Burch takes own counsel on ATVs
A government minister rejected advice from civil servants to block all-terrain vehicle tours on the Railway Trail, a court heard.
The Supreme Court heard yesterday in a civil case that Lieutenant-Colonel David Burch, the public works minister, overruled technical officers from the Department of Parks and licensed tour operator Rudolph Hollis to run ATV tours on sections of the Railway Trail in the West End.
Ben Adamson, the lawyer for the plaintiff Bermuda Environmental Sustainability Taskforce, said that officials had warned that to allow the tours on the Railway Trail, Scaur Hill Fort Park and Hog Bay Park would breach several laws, including some designed to protect the natural environment.
Mr Adamson added that the use of ATVs on the Railway Trail was “unlawful at the time of the decision, and they remain unlawful today”.
He said that the officials had raised “palpable points” about “the safety, illegality, and environmental impact” of the plan. Mr Adamson added that Colonel Burch did not offer any reasons for why he disagreed with the advice.
Permission for the tours was granted under the former One Bermuda Alliance government in 2017.
Mr Adamson said that officials had warned Colonel Burch the tours would breach the Bermuda National Parks Act and the Road Traffic (Western Section of the Railway Path) Order 1955. Charles Richardson, representing the minister, said it was “absurd” to suggest that Colonel Burch had not considered the advice from officials,
He explained: “I think it can be said as a bold headline that the reason why the licence hasn’t been granted, in fact, is because the minister wants to make sure that all the crooked roads are made straight so that no one is actually acting illegally.”
Mr Richardson said BEST’s legal action was “highly premature”.
Mr Richardson said: “No one has done anything illegal yet ... It’s a decision that hasn’t been acted on.”
He added: “It’s almost like saying I’ve decided to go outside and cut the lawn and therefore my neighbour can get an injunction on me for noise, when I haven’t even started the lawnmower. Absurd.”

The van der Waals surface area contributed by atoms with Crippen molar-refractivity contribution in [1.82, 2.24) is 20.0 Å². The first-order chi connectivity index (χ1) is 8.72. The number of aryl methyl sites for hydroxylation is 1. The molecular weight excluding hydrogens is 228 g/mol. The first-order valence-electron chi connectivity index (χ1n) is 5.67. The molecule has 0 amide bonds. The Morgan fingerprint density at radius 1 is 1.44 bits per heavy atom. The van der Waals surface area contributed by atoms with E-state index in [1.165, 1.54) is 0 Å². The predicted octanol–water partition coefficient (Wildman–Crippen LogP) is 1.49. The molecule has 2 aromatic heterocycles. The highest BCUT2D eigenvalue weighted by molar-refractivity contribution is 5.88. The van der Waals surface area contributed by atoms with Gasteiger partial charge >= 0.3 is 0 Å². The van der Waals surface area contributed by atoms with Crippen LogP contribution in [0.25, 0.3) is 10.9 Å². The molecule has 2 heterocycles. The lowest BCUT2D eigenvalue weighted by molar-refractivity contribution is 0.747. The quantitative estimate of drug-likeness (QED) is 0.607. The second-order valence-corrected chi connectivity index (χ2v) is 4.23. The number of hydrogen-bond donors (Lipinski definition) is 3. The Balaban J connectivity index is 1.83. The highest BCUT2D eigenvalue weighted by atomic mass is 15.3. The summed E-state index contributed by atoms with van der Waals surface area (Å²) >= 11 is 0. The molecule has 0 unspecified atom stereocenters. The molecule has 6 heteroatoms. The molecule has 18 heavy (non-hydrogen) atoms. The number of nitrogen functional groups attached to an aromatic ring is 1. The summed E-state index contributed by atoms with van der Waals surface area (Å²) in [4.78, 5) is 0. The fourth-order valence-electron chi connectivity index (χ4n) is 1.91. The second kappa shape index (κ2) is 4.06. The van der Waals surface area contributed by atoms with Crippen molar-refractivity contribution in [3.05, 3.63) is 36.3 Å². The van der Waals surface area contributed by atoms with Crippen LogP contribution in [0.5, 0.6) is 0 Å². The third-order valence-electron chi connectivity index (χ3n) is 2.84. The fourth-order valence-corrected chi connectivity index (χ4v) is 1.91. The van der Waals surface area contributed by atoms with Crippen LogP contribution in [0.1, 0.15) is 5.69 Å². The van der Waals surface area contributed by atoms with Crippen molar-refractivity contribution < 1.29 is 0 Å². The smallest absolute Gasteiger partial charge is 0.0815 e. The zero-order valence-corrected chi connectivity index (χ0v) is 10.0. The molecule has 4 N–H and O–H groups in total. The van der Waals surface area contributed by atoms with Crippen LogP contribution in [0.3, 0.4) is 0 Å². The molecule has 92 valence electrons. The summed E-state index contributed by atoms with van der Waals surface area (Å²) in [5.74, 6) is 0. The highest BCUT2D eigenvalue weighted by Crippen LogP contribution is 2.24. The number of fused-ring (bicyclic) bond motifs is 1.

Mr Richardson said that Colonel Burch could make a decision to grant a licence but withhold its issue until required legal changes were made.
He added: “That’s exactly what’s happened here.”
Mr Richardson said that it was not necessary for Colonel Burch “to list every single iota” that he had considered when he made the decision to grant approval.
He added that if Colonel Burch had said he had “considered all the facts” and carried out “due diligence”, that was sufficient “unless my learned friends can show positively that he didn’t do that”.
Mr Richardson added that concerns raised by officials were still under consideration.
He insisted that the tours did not represent a major change of use of the Railway Trial.
Colonel Burch announced in the House of Assembly last March that he had granted approval for a “licence to use vehicles on Government of Bermuda Property for a trial period of one year”.
He said that the conditions of the licence would allow for termination if conditions were not adhered to. Mr Richardson emphasised that a permit to operate the tours had not been granted.
Hundreds of objections to the plan were made by members of the public during a consultation period in 2017.
Legislation to introduce the quad bike tours was approved by MPs last July.
• It is The Royal Gazette’s policy not to allow comments on stories regarding court cases. As we are legally liable for any libellous or defamatory comments made on our website, this move is for our protection as well as that of our readers.
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